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Willmar Stingers and Rails can play ball

The Willmar City Council has given its approval for the Willmar Stingers and Willmar Rails to play baseball games on city fields, including at Bill Taunton Stadium, even though the governor's latest COVID-19 executive order isn't exactly clear on whether games are permissible at this time. Other cities and privately owned fields have allowed teams to use facilities to play.

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Baseball can return to Willmar, as the Willmar City Council has given its blessing for both the Willmar Rails and Willmar Stingers to play home games on city fields. Tom Larson File Photo / West Central Tribune

WILLMAR โ€” The crack of the bat will soon be heard again at Bill Taunton Stadium in Willmar. The Willmar City Council, after a lengthy discussion during Monday's council meeting, approved allowing the Willmar Stingers and Willmar Rails baseball teams to play games this summer.

"Let's play baseball," said Councilor Rick Fagerlie at the end of the meeting, following the vote to allow games to start up.

Both the Rails and the Stingers asked for council approval to play, following in the footsteps of other teams in other cities, including Spicer.

"All the other teams in the league for the Rails have approved it. We have not approved it for the Rails," who have their first home game scheduled for June 28, Fagerlie said. The Stingers would follow with games scheduled in early July.

The motion to allow games at the stadium was approved 5 to 3, and a letter will now be sent to the Minnesota Baseball Association giving Willmar's permission to allow the Rails to play.

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Councilors Kathy Schwantes, Audrey Nelsen and Fernando Alvarado voted against the measure. The main concern was the governor's latest executive order amid the COVID-19 pandemic does not exactly allow baseball games to be played.

"The way this motion was made, it was as if it was in direct defiance of the executive orders," said Schwantes. "I have a real problem with that. How do we justify that to the other businesses and organizations that wanted to open but were not able to do so because they followed the executive rules?"

There was also concern about the risk of spreading the virus at a baseball game, even one with a smaller crowd.

"If there is an outbreak because someone was at the ball game, and you can tie it back that all these people became ill because someone was asymptomatic and they went out and spread it, how are you going to feel about that?" Schwantes said.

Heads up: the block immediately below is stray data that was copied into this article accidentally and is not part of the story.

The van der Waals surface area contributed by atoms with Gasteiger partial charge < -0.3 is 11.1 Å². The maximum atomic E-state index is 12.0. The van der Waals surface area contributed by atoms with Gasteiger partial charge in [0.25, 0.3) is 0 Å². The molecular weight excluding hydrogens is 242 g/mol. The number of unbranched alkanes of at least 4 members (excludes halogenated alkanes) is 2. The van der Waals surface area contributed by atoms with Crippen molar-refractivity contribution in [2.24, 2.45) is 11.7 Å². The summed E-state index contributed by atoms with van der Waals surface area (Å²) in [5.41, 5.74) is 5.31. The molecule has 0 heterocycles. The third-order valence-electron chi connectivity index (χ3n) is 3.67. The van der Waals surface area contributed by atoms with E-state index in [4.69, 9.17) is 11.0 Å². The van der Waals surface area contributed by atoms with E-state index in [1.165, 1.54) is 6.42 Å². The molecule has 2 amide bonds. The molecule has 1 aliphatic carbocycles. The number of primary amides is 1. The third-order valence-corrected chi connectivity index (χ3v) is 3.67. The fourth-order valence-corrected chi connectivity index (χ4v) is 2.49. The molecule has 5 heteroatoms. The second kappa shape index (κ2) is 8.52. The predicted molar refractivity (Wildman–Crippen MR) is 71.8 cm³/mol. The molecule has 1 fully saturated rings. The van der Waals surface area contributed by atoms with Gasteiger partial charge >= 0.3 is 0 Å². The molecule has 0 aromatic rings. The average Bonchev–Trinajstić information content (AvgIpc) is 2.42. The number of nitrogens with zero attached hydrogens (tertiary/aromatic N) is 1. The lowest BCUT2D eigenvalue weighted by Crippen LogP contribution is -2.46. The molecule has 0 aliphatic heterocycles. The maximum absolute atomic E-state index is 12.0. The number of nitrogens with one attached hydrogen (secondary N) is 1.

City Administrator Brian Gramentz and City Attorney Robert Scott said the executive order is somewhat ambiguous regarding whether games are allowed or not, though the Minnesota Department of Health is recommending games not be played. Scott said he believes any city liability is low and that the city can say that they are allowing the use of the facility but that users and spectators bear the responsibility to follow the guidelines.

"A lot of cities are facing this decision," Scott said.

The Minnesota Baseball Association, the governing board for amateur teams such as the Rails, has a list of guidelines teams must follow if they are going to play games. If a team does not follow those rules, the association will no longer allow those teams to play, according to the association's website at mnbaseball.org .

"It looks pretty safe to me," Fagerlie said.

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The Willmar Stingers, part of the Northwoods Baseball League, have been working for a few weeks now on their plan for a safe start to the season. Information can be found on the team's website at northwoodsleague.com/willmar-stingers .

"I am confident they have things in place," said Councilor Julie Asmus.

Councilor Andrew Plowman, while recognizing that everyone just wants to do what is best for the community and to keep everyone safe, said he believes it is now time to open everything up, including baseball fields.

Businesses which have been able to reopen have had to follow certain requirements and guidelines. While they might not be happy about it, Plowman said, they have been doing it successfully and baseball will be no different.

"At some point, regular life is going to have to resume and there is going to be some danger, whether or not we like it," Plowman said.

Shelby Lindrud is a reporter with the West Central Tribune of Willmar. Her focus areas are arts and entertainment, agriculture, features writing and the Kandiyohi County Board.

She can be reached via email slindrud@wctrib.com or direct 320-214-4373.


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